In recognizing that the Product team would not have the capacity to launch any new projects in the weeks ahead, I reassessed all the in-flight work to identify lower priority items that could be put on the back burner.
I believe that inside most successful Product Managers there is a solid Project Manager. After all, what's the point of being able to identify the right features to build if you can't then decompose and schedule the work in a realistic way?
I was certainly drawing from that particular skill set as I reviewed the list of projects that we currently had in motion. But instead of slotting in new tasks, I was focused on capacity planning and looking for ways to reduce the overall workload.
What drove this decision
There are any number of reasons why a team might take on more work than they should. Many of us will simply raise our hand to help when we hear about something that interests us. For example, an Engineer is easily tempted to spend time poking around with a cool, new technology. It is not uncommon for small research stories to grow as you uncover more details. Sometimes small projects get early traction and begin to snowball quickly. Then there are those urgent fires need that to be put out but which ultimately take you in unexpected directions.
I will take the lion's share of the blame for letting our teams get a little carried away over the past few months. Like the Engineer who latched on to it, I was also intrigued about one of the tech-related research projects. And like the Product Manager who had been working on an important feature, I was also curious about we could extend it beyond the original scope. I could argue that these, along with all the rest, were good-sounding and well-intentioned projects.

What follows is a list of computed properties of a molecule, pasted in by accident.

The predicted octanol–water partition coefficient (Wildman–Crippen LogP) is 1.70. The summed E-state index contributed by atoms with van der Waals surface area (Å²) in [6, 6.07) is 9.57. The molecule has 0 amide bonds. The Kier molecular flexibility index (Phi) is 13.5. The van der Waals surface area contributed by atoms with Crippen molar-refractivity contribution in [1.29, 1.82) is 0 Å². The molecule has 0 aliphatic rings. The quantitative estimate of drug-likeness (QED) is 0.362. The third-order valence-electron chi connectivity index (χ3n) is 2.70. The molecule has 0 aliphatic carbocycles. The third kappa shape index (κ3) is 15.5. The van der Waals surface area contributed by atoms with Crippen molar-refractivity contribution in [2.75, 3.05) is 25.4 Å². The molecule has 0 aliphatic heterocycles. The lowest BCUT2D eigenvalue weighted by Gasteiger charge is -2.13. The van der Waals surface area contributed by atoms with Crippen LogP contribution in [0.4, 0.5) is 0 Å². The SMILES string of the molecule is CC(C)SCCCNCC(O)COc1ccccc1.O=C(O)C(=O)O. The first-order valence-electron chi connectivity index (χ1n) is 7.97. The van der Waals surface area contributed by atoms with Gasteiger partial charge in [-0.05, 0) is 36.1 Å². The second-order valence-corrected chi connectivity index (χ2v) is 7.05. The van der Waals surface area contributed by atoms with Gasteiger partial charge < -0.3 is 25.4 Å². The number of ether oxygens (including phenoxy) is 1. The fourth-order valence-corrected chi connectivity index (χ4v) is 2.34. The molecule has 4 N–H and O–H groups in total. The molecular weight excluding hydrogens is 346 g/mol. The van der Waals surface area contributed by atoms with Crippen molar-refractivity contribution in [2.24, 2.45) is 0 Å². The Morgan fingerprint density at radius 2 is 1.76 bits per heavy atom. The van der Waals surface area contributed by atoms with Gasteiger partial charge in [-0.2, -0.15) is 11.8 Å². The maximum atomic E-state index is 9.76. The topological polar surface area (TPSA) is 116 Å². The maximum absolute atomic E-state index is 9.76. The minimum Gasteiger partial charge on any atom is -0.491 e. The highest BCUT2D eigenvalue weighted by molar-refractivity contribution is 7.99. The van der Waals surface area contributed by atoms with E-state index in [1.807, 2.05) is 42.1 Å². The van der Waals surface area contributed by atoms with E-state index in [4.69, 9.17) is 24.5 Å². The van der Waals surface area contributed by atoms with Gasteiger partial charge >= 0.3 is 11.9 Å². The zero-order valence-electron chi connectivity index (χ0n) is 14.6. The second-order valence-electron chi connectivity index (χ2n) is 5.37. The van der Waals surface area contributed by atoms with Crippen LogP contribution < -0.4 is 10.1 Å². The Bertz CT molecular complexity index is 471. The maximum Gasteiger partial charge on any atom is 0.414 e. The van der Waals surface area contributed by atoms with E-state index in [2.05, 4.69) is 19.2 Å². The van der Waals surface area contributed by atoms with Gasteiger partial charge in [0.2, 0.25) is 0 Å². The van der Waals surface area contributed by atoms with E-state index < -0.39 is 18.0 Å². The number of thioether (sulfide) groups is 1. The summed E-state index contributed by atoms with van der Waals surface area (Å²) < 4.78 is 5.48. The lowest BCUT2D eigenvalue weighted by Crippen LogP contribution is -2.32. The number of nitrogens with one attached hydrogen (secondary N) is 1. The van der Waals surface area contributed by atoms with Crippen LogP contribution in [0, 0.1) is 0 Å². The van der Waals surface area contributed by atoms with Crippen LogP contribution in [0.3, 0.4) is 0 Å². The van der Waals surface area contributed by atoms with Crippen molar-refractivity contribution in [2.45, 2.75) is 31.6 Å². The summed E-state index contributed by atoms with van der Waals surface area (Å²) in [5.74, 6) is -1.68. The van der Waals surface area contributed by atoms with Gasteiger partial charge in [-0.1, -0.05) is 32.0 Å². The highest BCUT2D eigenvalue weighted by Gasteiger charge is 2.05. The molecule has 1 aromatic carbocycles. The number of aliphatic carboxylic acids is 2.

But, in thinking about the future, I knew I had to revisit the current project mix and better position us to take on the next round of work.
The decision: Find good stopping points for some of the projects in motion to clear the path for new initiatives.
The teams only have so much capacity and the calendar is still a fixed constraint so the next best option is to revisit scope. In some ways, though, this was an easy exercise.
Some of the projects had gotten long in the tooth and I could tell the enthusiasm had started to wane. Always conscious of team morale, I knew I could reassign those folks to different projects. In other cases, I needed to get straying efforts back on track or to achieve some closure, so I created some break points.
Plan of attack
I was looking for simple criteria that helped me pick new projects over existing projects. In most cases, that came down to determining when each initiative would like return value to the business. With each project I wrapped up, I was able to increase our capacity to tackle new stuff.
Complete a year-long drive to finally get over the goal line
I started by addressing a particularly problematic project that had stretched out for far too long. In fact, this particular enhancement had been stuck at 95% complete for almost an entire year and everyone was eager to see this finished.
Product and Engineering had completed their pieces many months ago but were now paused indefinitely as an absurd number of weeks had passed without any forward progress. The effort was blocked, waiting on our Operations team who had been struggling to prioritize the work. Unfortunately, I had no more control over the Operations department than any other and would need to be creative in how to apply pressure.